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Prep101 MCAT Review
After having a chance to take this course and do a full-scale review, we share our thoughts on the Prep101 MCAT course
Relatively unknown compared to the likes of Kaplan and Princeton Review, Prep101’s MCAT course has been generating a lot of buzz in MCAT circles recently. With a strong curriculum based around live online classes, infusion of the legendary Examkrackers study guides, and guidance from a 1:1 MCAT coach, Prep101 sounds great on paper. But is this MCAT course worth it? We answer just that question and share our thoughts in this detailed review.
As this is a lengthy and detailed review, use the jump-to links above to skip ahead to the section you’d like to read.
Prep101 MCAT Video Review
In the above video, team member John provides full coverage of our thoughts on the Prep101 MCAT course, including discussion of program effectiveness, live class structure, pricing, and more. For more detail, simply continue reading below.
Prep101 MCAT Program: How It Works
Let’s kick this review off by breaking down how the Prep101 course is structured and what the classes look like. This will give you a basic idea of the day-in and day-out of this course, and provide some context for my thoughts.
From a high level, the backbone of this prep course is the series of live classes, with some other study tools and components wrapped around it. And here’s what I mean by that. Before class, you’re given a assignment, which generally consists of reading a chapter from the Examkrackers study guide, as well completing 20 to 30 practice problems. Sometimes it’s fewer questions or none at all, and sometimes it’s just a partial chapter to read, but on average, you’re looking at one chapter and about 24 questions.
Then you have the actual class, which is going to be the heart and soul of your learning with Prep101. The live classes take place over Zoom and are led by a team of specialists, so you’ll generally have different instructors depending on the topic. The classes are 4 hours long, but are broken out into 2 separate segments. The first half of the class is the lecture, where your instructor will deliver the content review portion of the lesson.
These lessons track with the classroom companion workbooks that Prep101 gives you, which are filled with detailed notes. And to be clear, the lecture isn’t just a teacher talking at you for 2 hours – they’re usually sprinkled with tons of practice problems to demonstrate key points being made.
Then the second half of each class is a practice session. These segments of class time are generally used to do an in-class exam (called an ICE). These are usually given two ways: (1) some you’ll work on own under timed conditions like a real section of the MCAT, with a detailed review of each question afterwards; and (2) for others, your instructor will just walk you through the entire exam slowly, dissecting passages and teaching you hacks and strategies for leveling up you score.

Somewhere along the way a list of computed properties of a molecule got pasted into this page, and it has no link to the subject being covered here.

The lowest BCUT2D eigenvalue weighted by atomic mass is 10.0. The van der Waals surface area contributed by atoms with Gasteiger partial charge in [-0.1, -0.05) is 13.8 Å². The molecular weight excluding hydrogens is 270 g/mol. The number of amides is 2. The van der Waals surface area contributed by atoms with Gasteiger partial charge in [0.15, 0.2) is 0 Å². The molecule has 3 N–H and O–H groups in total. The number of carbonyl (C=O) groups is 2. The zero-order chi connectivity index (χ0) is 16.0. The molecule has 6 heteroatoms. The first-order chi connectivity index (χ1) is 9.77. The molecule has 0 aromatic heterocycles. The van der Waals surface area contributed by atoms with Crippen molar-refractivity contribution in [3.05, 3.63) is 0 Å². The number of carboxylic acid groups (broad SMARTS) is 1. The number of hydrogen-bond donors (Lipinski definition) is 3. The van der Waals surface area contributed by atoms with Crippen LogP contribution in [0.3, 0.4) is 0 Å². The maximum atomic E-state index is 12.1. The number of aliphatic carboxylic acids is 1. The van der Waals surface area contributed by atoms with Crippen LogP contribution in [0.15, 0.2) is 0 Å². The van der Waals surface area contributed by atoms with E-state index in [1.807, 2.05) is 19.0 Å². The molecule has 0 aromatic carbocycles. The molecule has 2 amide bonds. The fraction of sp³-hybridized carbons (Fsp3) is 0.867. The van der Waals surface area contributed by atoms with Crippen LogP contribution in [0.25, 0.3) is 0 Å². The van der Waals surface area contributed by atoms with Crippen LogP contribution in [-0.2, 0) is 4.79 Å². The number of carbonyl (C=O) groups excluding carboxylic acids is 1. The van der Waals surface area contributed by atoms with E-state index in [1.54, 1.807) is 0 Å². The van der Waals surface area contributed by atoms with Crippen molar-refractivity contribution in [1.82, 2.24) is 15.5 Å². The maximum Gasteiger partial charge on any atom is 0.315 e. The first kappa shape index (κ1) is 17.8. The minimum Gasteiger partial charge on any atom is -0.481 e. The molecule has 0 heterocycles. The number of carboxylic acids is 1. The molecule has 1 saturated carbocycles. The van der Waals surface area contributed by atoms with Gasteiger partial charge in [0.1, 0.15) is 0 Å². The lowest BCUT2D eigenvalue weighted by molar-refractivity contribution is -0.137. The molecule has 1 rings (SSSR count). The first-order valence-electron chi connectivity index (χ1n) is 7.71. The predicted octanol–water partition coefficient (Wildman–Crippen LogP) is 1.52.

Then after class you’ll jump over the AAMC Prep Hub to work assigned questions in the AAMC Question Pack or AAMC Section Bank that cover the same topics covered in the lesson and ICE. And that’s generally how the live classes and assigned work around them go.
However, there are 4 general components that revolve around this core of classes: optional work; CARS workshops; practice exams; and meetings with your MCAT coach. On the first point of optional work, if you feel so inclined because you have free time, or perhaps want to improve on your weak spots, Prep101 gives you optional assignments for each class.
This comes in 2 forms: (1) short video lessons and (2) extra practice sets. The video lessons are short, on-demand videos that each cover very narrow subtopics. For example, say you’re struggling with the function of the pancreas, and just want a 5 minute quick-hit video breaking that down. This is exactly what these videos are for – narrow, deep dives for extra coverage. Then there’s the bonus practice work, which is just like it sounds. This is simply optional practice sets covering material from that class.
The second competent wrapped around the main course curriculum is the series of CARS workshops. Due to the uniqueness of the CARS section, Prep101 offers 12 separate two-hour CARS workshops that are interspersed throughout the length of the course.
Next, you’ve got practice exams. In total, Prep101 gives you access to 20 full-length practice tests: 5 from Examkrackers, 5 from the AAMC, and 10 from Altius. Like the CARS workshops, these take place throughout the duration of the course, usually set at intervals based on discussion with your MCAT coach.
And on that point, MCAT coaching is actually the final component wrapped around the class work. With Prep101, you get assigned an MCAT coach you helps guide you through the course. They’ll help fine tune your study plan and schedule, make sure you’re making progress, and answer any particularly difficult question types that keep tripping you up. This is something you don’t get with most other MCAT courses and is a pretty big value add.
So that’s the Prep101 MCAT course in a nutshell. You get a series of live online classes with assigned homework before and after, surrounded by other features and facets, such as MCAT coaching, bonus work, practice exams and workshops.
Pricing & Course Options
Before we dive into my thoughts, let’s quickly cover Prep101’s pricing, as it’s an important topic and will help provide some additional context. And this is actually pretty simple. Prep101 offers only one course format, and at one standard price: $2,300.
Putting this in perspective, that’s right in line with the prices of the live online courses from Kaplan, Princeton Review, Blueprint, and Altius. They’re all within a couple hundred bucks of each other. Prep101 isn’t significantly cheaper or more expensive. However, it is worth noting that Prep101 does sometimes run special sales and promotions, so be sure to check for coupon code before buying.